The day has two 2 – 3 hour work periods, instead of a schedule where activities are constantly changed. Protecting children from interruptions when productively engaged is key to their development of concentration and interest in their work. Dr. Montessori commented that traditional schools have broken up the day in many short time periods, in an attempt to hold the children’s interest, and that they have failed miserably, as children remain mentally fatigued despite the alleged benefit of variety. In contrast, writes Montessori, Montessori schools have proven that children need a cycle of work for which they are mentally prepared; such intelligent work with interest is not fatiguing and they should not be cut off from it by a call to play. Interest is not immediately born, and if when it has been created, the work is withdrawn, it is like depriving a whetted appetite of the food that will satisfy it.
This is why there is no morning recess in your child’s class, and why we don’t provide you with an hour-by-hour schedule. It’s one of the often-overlooked benefits for Montessori elementary students: author Paula Polk Lillard notes upon observing in a Montessori elementary class that the children “have time to think. That is what impresses me most, I realize. These children are thinking.”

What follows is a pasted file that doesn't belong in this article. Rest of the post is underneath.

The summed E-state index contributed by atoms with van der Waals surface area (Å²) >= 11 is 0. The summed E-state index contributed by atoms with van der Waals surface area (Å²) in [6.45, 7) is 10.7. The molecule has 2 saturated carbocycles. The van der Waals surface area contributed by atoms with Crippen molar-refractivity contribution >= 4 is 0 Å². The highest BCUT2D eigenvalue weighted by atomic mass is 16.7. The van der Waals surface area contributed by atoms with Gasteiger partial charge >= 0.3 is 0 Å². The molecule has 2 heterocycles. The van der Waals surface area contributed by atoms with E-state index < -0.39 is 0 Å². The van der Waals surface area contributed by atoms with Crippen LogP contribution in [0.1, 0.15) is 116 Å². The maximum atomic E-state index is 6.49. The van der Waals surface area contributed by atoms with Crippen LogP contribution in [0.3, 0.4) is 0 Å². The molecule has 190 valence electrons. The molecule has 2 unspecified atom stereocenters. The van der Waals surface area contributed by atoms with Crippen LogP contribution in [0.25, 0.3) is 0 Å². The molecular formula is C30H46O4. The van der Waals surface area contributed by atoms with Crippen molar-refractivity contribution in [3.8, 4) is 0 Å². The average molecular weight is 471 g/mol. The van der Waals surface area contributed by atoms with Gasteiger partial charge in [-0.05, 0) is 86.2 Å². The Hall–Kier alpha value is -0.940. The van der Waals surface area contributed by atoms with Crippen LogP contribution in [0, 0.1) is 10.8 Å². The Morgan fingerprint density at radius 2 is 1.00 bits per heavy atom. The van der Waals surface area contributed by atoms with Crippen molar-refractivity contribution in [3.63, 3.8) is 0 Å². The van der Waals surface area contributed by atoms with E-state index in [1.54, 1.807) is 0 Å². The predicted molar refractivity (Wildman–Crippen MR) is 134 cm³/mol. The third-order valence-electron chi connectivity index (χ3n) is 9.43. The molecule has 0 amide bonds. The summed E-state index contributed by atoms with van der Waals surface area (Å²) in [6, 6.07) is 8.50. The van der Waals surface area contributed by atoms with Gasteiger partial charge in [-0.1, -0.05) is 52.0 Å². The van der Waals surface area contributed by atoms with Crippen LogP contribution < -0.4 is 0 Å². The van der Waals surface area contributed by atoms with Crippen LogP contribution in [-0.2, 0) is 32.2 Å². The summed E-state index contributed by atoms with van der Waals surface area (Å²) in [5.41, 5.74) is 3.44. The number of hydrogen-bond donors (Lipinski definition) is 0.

Children learn with and from each other, in a mixed-age environment. Instead of competing with each other, they grow into a community, and practice all-important social skills every day. In traditional education, the emphasis in preschool is on “socializing” the child, and children are expected to do much together in groups. Come elementary schools, class time is largely focused on individual work, in strictly same-age classrooms, and social interactions are limited to recess and lunch.This approach—focus on group activities in preschool, and individual activities in elementary school—is fundamentally wrong, according to Montessori. Young children in preschool, left to their own devices, often choose to do things by themselves, and much activity in a Montessori Primary class is in fact individual work. As children near the end of Primary, they often start to work together in pairs. In fact, becoming interested in and able to work with a peer is one indication that a child is ready to move up to elementary!In Montessori elementary, children interact with each other, across age groups, all day. You’ll often see 2-4 children working together on projects, negotiating roles and learning social skills in a safe, supervised setting as they choose co-workers and figure out that they can work with a range of companions, not just with their closest friends.
A Montessori elementary classroom is very different from traditional schooling. These five highlights are just a start to understanding this unique learning environment. We encourage you to explore more: Read up on how we teach each of the subjects on our web site. Pick up Paula Polk Lillard’s book. And, most importantly, make time to observe in your child’s Montessori elementary classroom!
Larson, Heike. "Five Differences That Enable Montessori Elementary Students to Thrive." Web log post. Http://www.leportschools.com. N.p., 18 Sept. 2012. Web. 09 Aug. 2016.